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J Antimicrob Chemother. 2010 Jun;65(6):1162-70. doi: 10.1093/jac/dkq095. Epub 2010 Apr 7.

Evolution of AbaR-type genomic resistance islands in multiply antibiotic-resistant Acinetobacter baumannii.

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School of Molecular and Microbial Biosciences, The University of Sydney, NSW 2006, Australia.



To determine if members of the European clonal lineages are present amongst multiply antibiotic-resistant Acinetobacter baumannii isolates from Australia. To search for AbaR-type genomic antibiotic resistance islands and determine the genetic organization of any AbaR detected.


Two groups of multiply antibiotic-resistant A. baumannii strains isolated between 2002 and 2007 at three Sydney hospitals were studied. Various molecular techniques were used to determine whether they belong to European epidemic clones and to detect and characterize the AbaR.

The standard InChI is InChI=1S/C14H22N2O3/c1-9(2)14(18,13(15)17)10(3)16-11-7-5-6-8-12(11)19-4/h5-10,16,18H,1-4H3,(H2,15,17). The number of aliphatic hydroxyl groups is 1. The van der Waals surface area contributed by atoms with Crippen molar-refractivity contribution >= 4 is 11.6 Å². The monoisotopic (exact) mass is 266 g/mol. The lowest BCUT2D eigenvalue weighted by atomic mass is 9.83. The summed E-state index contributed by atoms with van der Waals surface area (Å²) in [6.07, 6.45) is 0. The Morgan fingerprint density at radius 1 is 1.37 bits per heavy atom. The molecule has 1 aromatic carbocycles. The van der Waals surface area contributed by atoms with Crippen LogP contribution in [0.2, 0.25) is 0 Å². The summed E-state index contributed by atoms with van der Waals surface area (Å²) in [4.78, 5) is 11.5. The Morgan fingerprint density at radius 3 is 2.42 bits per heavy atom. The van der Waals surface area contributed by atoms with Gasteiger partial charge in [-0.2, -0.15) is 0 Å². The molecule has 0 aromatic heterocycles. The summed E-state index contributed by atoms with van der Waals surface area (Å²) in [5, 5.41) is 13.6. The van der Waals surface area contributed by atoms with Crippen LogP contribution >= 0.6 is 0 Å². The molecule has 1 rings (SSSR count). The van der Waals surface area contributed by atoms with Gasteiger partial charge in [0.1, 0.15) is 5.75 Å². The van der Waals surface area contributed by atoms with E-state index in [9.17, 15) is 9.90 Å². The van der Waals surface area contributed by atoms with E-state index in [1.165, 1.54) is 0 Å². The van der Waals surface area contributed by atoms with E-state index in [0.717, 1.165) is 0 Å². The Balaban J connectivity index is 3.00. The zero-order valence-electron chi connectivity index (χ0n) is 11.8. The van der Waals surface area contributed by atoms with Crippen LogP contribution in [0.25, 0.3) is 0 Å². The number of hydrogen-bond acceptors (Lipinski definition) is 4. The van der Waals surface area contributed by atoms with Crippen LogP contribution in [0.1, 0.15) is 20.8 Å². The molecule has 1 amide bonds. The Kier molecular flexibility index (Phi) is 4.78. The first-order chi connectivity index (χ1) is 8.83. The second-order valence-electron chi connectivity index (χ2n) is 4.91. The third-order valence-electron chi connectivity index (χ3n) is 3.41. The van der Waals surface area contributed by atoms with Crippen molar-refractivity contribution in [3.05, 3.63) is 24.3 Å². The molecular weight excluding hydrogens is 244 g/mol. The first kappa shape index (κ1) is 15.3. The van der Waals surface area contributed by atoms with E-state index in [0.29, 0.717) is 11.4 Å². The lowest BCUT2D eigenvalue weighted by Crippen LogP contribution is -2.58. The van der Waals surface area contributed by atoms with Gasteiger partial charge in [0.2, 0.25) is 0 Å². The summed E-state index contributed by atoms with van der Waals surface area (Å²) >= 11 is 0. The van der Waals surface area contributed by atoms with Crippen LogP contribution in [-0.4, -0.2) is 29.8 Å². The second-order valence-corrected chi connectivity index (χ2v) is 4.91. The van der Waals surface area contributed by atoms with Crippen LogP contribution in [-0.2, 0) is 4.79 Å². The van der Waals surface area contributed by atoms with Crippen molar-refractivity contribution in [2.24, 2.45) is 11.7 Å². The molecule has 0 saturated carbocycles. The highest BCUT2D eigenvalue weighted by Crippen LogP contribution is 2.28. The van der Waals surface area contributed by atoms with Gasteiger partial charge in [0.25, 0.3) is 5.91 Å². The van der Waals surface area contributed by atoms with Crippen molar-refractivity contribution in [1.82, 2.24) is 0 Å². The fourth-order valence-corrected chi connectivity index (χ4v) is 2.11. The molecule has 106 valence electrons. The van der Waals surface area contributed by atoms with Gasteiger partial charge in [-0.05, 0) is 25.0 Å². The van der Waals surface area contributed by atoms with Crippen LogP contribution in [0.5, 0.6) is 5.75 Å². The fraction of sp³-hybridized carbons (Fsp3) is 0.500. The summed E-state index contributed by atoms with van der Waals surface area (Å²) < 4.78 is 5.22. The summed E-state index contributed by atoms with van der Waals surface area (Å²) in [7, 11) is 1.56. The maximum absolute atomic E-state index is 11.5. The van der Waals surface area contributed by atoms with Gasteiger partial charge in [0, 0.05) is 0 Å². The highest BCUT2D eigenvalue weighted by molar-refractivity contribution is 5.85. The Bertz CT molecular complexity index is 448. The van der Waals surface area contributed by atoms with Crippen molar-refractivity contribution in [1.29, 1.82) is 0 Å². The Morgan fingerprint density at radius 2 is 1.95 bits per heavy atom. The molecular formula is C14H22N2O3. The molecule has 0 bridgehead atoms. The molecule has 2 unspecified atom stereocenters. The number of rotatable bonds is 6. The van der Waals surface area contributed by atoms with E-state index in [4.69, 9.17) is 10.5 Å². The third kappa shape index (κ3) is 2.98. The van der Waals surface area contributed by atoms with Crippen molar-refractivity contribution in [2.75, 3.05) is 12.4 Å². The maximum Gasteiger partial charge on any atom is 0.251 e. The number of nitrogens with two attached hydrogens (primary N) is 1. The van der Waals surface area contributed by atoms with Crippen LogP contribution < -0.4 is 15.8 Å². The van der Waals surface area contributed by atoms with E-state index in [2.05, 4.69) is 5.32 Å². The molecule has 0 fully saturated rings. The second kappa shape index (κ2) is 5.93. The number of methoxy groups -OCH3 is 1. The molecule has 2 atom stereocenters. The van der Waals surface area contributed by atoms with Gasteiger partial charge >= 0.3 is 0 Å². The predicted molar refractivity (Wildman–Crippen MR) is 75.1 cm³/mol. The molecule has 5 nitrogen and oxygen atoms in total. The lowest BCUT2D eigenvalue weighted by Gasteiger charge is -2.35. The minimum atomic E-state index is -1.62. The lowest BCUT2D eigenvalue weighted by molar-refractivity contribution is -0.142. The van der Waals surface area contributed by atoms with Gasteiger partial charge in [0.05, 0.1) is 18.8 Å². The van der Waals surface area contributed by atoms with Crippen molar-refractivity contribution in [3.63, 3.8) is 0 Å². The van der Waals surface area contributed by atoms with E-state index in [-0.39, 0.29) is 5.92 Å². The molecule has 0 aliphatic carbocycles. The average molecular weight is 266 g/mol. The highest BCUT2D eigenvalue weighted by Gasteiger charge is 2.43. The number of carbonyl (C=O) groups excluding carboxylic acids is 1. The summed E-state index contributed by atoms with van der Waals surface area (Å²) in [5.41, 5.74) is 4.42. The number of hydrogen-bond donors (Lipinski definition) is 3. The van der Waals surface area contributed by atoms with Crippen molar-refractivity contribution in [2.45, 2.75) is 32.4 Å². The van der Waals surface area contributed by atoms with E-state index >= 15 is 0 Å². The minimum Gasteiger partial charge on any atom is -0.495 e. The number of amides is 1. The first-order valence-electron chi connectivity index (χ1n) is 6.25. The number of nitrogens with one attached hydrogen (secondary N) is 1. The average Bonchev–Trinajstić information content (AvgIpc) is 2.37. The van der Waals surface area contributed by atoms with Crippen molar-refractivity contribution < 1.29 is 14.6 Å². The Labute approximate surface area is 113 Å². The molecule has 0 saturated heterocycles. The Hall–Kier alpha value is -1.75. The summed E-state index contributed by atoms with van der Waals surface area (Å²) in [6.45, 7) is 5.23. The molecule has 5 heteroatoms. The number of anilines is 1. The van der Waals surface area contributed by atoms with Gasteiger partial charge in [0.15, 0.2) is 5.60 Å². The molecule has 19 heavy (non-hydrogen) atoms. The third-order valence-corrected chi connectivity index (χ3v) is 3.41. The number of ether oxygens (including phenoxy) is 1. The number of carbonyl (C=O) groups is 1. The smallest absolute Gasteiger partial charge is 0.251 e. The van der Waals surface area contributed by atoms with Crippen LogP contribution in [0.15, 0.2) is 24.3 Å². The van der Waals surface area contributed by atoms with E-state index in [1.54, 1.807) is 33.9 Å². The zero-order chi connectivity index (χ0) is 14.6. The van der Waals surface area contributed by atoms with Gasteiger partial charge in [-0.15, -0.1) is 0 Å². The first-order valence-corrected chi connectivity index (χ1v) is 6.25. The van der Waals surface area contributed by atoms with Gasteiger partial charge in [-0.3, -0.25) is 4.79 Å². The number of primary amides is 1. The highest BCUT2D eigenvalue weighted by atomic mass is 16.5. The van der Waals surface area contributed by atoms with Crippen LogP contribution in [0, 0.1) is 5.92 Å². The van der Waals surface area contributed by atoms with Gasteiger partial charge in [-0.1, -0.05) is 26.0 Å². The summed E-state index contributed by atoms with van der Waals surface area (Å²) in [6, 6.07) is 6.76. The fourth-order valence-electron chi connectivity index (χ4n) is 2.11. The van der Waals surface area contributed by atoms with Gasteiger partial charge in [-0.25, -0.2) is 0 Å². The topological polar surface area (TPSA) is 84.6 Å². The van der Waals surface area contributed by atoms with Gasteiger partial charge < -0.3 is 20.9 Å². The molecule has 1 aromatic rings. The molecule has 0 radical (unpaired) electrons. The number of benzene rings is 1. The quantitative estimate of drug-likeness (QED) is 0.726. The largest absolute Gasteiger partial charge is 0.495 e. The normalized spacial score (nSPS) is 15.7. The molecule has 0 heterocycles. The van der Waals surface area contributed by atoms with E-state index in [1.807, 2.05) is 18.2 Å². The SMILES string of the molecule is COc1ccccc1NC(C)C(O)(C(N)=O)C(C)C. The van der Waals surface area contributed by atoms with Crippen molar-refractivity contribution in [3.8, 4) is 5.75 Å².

One group of five isolates belonged to European clone I. In these, an AbaR-type island, characterized by the presence of resistance genes and Tn6018, was present. Mapping revealed two novel AbaR configurations, AbaR6 and AbaR7, with IS26-generated deletions of 29 and 36.2 kb, respectively, relative to AbaR5. The second group contained seven isolates belonging to European clone II and, in these, a different transposon was present in the same chromosomal location as the AbaR genomic resistance islands.


Multiply antibiotic-resistant A. baumannii strains belonging to both European epidemic clonal lineages I and II are found in Australian hospitals, indicating that these clones are globally distributed. Amongst the isolates examined, only the clone I strains harboured an AbaR-type resistance island, and two novel types, AbaR6 and AbaR7, carrying only four antibiotic resistance genes were identified. Hence, AbaR are continuously evolving and IS26 plays a key role in this process.

[Indexed for MEDLINE]

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